When winter hits you want to be prepared. (Top tip: get that Christmas shopping done ASAP!) But along with the wooly scarves and cold weather comes some challenges for drivers. Ice and snow is one thing to look out for, but one of the most common, everyday issues is foggy windows.
The chance that your windows will fog up increases during the winter. It can be annoying, sure, but it’s also a significant safety hazard. If fog reduces your visibility when driving, you’ll have to stop your vehicle to deal with it. Please don’t drive blind!
Let’s take a look at the problem in more depth—and what you can do to solve it.
Ready for some elementary school science? Car windows fog up due to condensation that forms on the interior of glass windscreens. It’s caused by the temperature difference in the inside and outside of the car.
So when warm air generated by the passengers (from breathing, sweating, or having damp clothes) hits the cold glass, it condenses, causing moisture to collect on the windows—and that dreaded fog to emerge.
open the windows
This is the quickest, low-key fog fix. Roll down the windows and let the air inside the car cool down to stop it condensing. This solution isn’t great for passengers (especially if it's really cold outside) so it's best reserved for those times when you’re driving and you need to improve your visibility fast.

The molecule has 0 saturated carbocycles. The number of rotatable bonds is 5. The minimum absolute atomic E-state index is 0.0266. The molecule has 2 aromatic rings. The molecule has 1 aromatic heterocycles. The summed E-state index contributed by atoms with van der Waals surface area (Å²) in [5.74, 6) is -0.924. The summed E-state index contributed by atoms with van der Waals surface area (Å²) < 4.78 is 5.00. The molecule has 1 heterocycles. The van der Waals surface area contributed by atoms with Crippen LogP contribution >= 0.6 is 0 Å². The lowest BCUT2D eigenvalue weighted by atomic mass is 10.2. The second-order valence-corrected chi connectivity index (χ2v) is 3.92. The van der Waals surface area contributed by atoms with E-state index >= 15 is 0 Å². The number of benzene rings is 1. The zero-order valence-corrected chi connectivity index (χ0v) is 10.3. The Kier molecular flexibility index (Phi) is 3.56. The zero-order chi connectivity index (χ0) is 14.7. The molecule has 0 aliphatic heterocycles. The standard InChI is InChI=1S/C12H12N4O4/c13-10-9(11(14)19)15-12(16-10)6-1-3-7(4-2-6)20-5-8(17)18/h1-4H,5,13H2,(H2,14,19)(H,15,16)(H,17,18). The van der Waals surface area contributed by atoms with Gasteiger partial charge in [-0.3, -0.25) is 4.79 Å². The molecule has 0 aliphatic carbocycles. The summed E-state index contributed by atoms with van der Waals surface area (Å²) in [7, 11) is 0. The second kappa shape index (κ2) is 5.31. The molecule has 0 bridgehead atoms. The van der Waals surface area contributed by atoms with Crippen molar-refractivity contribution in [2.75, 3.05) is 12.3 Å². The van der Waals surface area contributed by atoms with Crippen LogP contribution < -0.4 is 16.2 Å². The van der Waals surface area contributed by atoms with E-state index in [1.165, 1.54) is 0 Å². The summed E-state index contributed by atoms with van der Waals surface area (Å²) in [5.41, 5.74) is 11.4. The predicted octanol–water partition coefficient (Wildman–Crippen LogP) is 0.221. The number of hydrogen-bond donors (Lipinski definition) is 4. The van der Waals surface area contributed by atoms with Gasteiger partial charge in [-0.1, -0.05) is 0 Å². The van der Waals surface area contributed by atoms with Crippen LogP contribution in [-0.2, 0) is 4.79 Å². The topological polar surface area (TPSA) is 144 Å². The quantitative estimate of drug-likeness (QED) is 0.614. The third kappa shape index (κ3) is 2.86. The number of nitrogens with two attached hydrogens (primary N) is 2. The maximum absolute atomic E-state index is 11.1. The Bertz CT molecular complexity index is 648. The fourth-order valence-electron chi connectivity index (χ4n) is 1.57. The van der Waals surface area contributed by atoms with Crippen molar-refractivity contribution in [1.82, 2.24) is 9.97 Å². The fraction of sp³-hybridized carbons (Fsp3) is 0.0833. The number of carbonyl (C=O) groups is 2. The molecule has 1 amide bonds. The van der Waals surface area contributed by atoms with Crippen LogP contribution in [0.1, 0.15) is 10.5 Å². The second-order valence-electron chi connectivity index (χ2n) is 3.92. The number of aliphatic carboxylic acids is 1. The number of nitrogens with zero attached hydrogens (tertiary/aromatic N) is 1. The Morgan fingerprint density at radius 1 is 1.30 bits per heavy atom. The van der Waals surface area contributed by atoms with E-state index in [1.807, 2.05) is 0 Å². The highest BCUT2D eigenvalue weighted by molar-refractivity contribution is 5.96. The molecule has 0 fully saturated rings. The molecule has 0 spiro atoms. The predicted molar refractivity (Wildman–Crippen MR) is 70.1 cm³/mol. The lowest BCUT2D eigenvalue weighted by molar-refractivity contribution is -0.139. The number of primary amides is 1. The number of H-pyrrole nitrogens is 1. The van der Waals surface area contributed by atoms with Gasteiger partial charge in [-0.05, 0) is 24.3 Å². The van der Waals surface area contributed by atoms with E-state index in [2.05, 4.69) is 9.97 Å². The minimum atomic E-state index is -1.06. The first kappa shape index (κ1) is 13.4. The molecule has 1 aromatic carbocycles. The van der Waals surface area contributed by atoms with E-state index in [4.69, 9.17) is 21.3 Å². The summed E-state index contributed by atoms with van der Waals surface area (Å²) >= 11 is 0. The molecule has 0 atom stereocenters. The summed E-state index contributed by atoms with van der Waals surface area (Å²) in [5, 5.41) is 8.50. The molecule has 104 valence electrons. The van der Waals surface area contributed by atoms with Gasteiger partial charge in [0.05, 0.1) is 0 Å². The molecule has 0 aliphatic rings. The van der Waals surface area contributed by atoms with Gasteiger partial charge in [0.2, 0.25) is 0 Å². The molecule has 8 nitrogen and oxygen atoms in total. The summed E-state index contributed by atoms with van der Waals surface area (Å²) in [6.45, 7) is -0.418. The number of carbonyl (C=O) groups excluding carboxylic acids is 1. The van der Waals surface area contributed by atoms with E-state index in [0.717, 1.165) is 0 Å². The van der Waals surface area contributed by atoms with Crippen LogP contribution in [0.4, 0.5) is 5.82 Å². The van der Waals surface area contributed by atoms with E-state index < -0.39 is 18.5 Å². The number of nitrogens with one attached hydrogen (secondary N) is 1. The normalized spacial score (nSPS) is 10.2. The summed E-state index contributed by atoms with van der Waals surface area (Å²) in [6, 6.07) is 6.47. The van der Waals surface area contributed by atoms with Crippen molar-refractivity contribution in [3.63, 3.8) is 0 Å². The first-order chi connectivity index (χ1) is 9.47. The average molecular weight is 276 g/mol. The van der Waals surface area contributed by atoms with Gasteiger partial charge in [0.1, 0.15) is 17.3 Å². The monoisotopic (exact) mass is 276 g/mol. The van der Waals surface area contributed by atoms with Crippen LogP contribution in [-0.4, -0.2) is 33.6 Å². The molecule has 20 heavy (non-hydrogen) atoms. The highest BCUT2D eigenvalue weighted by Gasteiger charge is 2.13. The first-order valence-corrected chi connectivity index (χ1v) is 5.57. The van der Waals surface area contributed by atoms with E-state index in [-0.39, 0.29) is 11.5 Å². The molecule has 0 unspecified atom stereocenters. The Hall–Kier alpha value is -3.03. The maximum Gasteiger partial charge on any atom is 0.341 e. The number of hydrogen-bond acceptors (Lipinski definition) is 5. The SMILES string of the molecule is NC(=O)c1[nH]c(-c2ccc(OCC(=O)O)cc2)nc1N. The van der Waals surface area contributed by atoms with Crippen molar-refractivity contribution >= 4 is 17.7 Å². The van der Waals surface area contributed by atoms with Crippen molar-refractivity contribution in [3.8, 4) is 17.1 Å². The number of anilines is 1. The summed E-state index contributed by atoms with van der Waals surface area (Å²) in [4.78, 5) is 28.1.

turn up the heating
If you want your passengers to be happy (and who doesn't, right?) then the more comfortable way to defog those windows is to use your car defroster—which will heat up the windshield, and turn up the heating to help evaporate all the moisture collecting on the glass (here’s some more science for you—hot air holds more moisture than cold air!). Don’t use the recirculate setting though—you want the car to pull in dry air from outside.
keep your windows clean
Condensation collects more readily on dirty windows. If you keep your windshield clean (and let it dry it properly after), you will reduce the chance of fog forming.
use anti-fog spray
These products are designed to reduce the chance of fogging. When you spray them on your windshield it leaves a thin layer of film that reduces the impact of condensation on visibility, and increases the speed at which the moisture is re-evaporated.
Winter can be a risky time for driving, so don’t let foggy windows make it any harder. If your car is too far gone to make the most of these de-fogging tips—the heater is bust, the windows don’t work, or the windshield is cracked—then you might be thinking about buying a new car altogether (maybe one with some inbuilt anti-fog tech).
Sell your old car to Peddle and we’ll help you get some extra bucks to put towards a new ride with anti-foggers.
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